Iran's Khayyam Satellite Conducts Remote Sensing for Land Use Monitoring

Iran's Khayyam Satellite Conducts Remote Sensing for Land Use Monitoring

TEHRAN (Tasnim) – The Iranian Space Agency’s (ISA) spokesperson, Hossein Daliriyan, said on Saturday that the country's Khayyam satellite has commenced remote sensing activities to monitor and map land use changes.

In collaboration with the Information Technology Organization of Iran (ITO), the ISA is working on legal procedures to prepare and present the initial batch of satellite images to judicial authorities combating land expropriation, he said.

Under an existing memorandum of understanding between the ISA and the ITO, the latter requested more precise data and observation of land surfaces through the satellite to address legal disputes between ordinary citizens and state entities. As data collection and analysis proceed according to the agreement, the two Iranian organizations are exploring legal avenues to achieve their objectives and provide the first set of satellite images to aid in addressing cases of grab and monitoring land use changes.

Daliriyan stated, "Khayyam satellite is currently capturing images from various parts of the country as part of efforts to implement the memorandum of understanding. These images will be utilized to address legal challenges faced by ordinary people and state institutions concerning land use changes."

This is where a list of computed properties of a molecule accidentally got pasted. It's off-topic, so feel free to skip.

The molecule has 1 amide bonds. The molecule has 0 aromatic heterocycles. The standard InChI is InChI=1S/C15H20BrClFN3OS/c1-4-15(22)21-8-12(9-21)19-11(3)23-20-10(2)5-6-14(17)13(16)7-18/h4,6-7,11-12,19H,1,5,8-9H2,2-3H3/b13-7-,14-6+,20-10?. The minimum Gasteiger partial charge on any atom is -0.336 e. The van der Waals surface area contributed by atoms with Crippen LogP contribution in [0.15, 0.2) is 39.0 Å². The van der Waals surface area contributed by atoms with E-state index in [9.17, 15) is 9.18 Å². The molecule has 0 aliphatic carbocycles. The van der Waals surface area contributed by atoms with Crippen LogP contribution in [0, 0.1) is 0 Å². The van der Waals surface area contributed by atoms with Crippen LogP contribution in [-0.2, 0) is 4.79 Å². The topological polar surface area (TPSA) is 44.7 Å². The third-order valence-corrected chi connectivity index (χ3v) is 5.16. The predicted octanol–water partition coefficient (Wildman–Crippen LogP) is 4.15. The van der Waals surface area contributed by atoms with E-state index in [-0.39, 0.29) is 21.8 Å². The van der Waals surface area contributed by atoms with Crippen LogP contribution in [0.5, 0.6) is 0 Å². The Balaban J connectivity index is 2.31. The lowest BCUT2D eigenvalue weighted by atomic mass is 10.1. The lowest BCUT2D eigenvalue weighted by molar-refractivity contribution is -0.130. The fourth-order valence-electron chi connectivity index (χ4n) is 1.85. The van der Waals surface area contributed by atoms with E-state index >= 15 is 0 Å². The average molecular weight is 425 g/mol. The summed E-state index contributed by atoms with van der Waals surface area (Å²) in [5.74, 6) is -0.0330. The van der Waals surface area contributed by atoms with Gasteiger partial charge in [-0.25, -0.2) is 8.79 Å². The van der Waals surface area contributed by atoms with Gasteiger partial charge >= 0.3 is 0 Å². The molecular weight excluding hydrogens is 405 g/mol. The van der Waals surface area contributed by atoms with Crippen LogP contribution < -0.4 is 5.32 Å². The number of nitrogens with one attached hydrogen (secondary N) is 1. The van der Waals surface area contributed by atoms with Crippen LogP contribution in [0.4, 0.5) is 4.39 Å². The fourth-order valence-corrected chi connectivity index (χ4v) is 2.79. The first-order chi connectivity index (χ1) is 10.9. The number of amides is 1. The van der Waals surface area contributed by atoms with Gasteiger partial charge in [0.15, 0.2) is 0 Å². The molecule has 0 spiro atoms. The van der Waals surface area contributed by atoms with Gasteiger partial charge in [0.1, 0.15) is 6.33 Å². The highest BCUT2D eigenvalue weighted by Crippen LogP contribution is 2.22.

He added, "We are ready to provide necessary data to other Iranian state agencies and assist them in resolving their issues in various fields, including environmental monitoring, water resources, soil erosion, and land subsidence."

The Khayyam satellite was launched in August of the previous year from the Baikonur Cosmodrome in Kazakhstan, marking the initiation of "strategic" aerospace cooperation between Iran and Moscow. Designed for remote-sensing applications, the satellite will capture high-quality images four times a day, primarily for environmental and agricultural research purposes, as well as monitoring water resources, managing natural disasters, overseeing development projects, detecting environmental hazards, monitoring mines and excavations, and ensuring border surveillance.

Shortly after the launch, Iran's Space Organization received the first telemetry data transmitted by the Khayyam satellite. It was launched with a velocity of 7.6 kilometers per second and placed into a Low Earth Orbit (LEO) approximately 500 kilometers above the Earth's surface, 480 seconds after liftoff.

The Earth observation satellite is named after the renowned Persian polymath Omar Khayyam, recognized worldwide for his significant contributions to mathematics, astronomy, philosophy, and poetry.

Despite facing sanctions from Western countries in recent years, Iran has made notable advancements in various fields of science and technology.

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